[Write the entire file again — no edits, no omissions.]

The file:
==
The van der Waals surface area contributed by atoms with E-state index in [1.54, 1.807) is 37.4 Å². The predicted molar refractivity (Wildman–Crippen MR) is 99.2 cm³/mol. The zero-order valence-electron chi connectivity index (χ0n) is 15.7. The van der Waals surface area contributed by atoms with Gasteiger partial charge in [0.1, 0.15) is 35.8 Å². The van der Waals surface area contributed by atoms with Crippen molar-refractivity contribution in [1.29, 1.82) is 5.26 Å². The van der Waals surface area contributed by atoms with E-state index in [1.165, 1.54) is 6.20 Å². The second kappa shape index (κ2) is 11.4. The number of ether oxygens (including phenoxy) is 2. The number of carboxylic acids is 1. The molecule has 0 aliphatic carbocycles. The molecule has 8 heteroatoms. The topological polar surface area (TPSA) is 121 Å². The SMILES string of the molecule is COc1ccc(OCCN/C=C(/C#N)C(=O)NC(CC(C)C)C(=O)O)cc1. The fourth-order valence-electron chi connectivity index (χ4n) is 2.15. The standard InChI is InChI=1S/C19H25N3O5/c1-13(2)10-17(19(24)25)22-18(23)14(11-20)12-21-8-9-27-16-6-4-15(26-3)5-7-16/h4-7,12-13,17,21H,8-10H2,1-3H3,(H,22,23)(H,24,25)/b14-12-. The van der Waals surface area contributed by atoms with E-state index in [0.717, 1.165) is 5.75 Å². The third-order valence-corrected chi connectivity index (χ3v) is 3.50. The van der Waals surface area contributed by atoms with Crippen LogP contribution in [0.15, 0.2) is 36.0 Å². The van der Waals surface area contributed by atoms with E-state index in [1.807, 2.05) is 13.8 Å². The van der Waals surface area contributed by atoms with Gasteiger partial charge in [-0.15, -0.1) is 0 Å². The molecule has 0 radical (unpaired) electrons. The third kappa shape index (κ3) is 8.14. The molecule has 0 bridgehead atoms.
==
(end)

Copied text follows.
The van der Waals surface area contributed by atoms with E-state index in [1.54, 1.807) is 37.4 Å². The predicted molar refractivity (Wildman–Crippen MR) is 99.2 cm³/mol. The zero-order valence-electron chi connectivity index (χ0n) is 15.7. The van der Waals surface area contributed by atoms with Gasteiger partial charge in [0.1, 0.15) is 35.8 Å². The van der Waals surface area contributed by atoms with Crippen molar-refractivity contribution in [1.29, 1.82) is 5.26 Å². The van der Waals surface area contributed by atoms with E-state index in [1.165, 1.54) is 6.20 Å². The second kappa shape index (κ2) is 11.4. The number of ether oxygens (including phenoxy) is 2. The number of carboxylic acids is 1. The molecule has 0 aliphatic carbocycles. The molecule has 8 heteroatoms. The topological polar surface area (TPSA) is 121 Å². The SMILES string of the molecule is COc1ccc(OCCN/C=C(/C#N)C(=O)NC(CC(C)C)C(=O)O)cc1. The fourth-order valence-electron chi connectivity index (χ4n) is 2.15. The standard InChI is InChI=1S/C19H25N3O5/c1-13(2)10-17(19(24)25)22-18(23)14(11-20)12-21-8-9-27-16-6-4-15(26-3)5-7-16/h4-7,12-13,17,21H,8-10H2,1-3H3,(H,22,23)(H,24,25)/b14-12-. The van der Waals surface area contributed by atoms with E-state index in [0.717, 1.165) is 5.75 Å². The third-order valence-corrected chi connectivity index (χ3v) is 3.50. The van der Waals surface area contributed by atoms with Crippen LogP contribution in [0.15, 0.2) is 36.0 Å². The van der Waals surface area contributed by atoms with E-state index in [1.807, 2.05) is 13.8 Å². The van der Waals surface area contributed by atoms with Gasteiger partial charge in [-0.15, -0.1) is 0 Å². The molecule has 0 radical (unpaired) electrons. The third kappa shape index (κ3) is 8.14. The molecule has 0 bridgehead atoms.